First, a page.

Speech Title: Metal Oxide Nanostructure for Optical Gas Sensor
Abstract: The optical detection technique is considered as one of the accurate technique for gas detection and this technique has progressed very rapidly due to the design of detectors and radiation sources. Essentially, the technique measures the optical absorption and scattering of a gas species at a certain optical wavelength. The absorption spectrum with wavelength provide information on the nature of gas. Nanostructured materials offer a new promise for achieving high gas sensitivity and performance of gas sensor. Numerous processing methods have been used such as vacuum evaporation, laser ablation, magnetron sputtering and sol-gel. The selected processing techniques should be able to provide the desired oxide composition with specific dopant and less processing steps. Furthermore, in sensor miniaturization and integration with electronics, processing compatibility with silicon-based technologies is essential. This presentation will focus on the application of ZnO nanorod material for carbon monoxide gas sensor. The understanding and application of sensor and the integration with big data concept is crucial for future research.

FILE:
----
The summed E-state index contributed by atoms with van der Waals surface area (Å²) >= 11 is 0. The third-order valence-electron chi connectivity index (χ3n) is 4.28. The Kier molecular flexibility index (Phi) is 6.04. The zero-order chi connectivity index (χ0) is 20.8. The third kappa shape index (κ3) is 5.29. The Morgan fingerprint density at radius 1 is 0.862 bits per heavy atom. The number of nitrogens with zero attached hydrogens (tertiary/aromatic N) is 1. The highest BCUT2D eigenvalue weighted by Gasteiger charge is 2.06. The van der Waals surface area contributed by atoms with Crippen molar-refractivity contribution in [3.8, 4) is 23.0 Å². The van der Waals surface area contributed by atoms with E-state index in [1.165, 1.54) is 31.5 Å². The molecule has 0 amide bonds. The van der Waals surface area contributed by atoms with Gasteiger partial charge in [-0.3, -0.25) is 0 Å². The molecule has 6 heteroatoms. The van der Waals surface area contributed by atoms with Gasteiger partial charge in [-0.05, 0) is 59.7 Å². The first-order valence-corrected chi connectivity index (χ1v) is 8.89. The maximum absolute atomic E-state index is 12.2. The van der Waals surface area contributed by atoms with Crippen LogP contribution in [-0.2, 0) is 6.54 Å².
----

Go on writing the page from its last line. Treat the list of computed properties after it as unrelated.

Prof. Dr. Sinin Hamdan, Universiti Malaysia Sarawak, Malaysia
Biography: Prof. Dr. Sinin Hamdan focus on the field of specialization is Mechanics of Materials based on his PhD in that area from Loughborough University of Technology, Loughborough, England (1994). That educational experience with his MSc in Welding and Adhesive Bonding of Engineering Materials from Brunel University, London (1986) and BSc in Physics (1984) from Universiti Kebangsaan Malaysia allow him to retool himself to fit into Universiti Malaysia Sarawak (UNIMAS) priority area of Materials and Manufacturing when he joined this university in 2001. Prof. Dr. Sinin Hamdan attended a 6 months scientist exchange program (post doc) under Japanese Society for Promotion of Science (JSPS/VCC) in 1999 at Wood Physics Laboratory, Kyoto University and obtained a good experience working with wood physics. From 9-31 March 2003, Prof. Dr. Sinin Hamdan went to Wood Research Institute, Kyoto University, Japan (under Japanese Society for Promotion of Sciences-JSPS) to study The Application of Acoustic Emission Monitoring to Forest Product Research. From 7 May-7 Jun 2007, Prof. Dr. Sinin Hamdan work with Collaboration on Dynamics, Materials and Machining GeM Laboratory, Ecole Central Nantes (ECN), Nantes France. From 1 august-31 october 2012, he worked on gamelan in Physics Laboratory, Loughborough University.
Speech Title: The Effects of Nanoclay & Tin(IV) Oxide Nanopowder on Morphological, Thermo-mechanical Properties of Hexamethylene Diisocyanate Treated Jute/Bamboo/ Polyethylene Hybrid Composites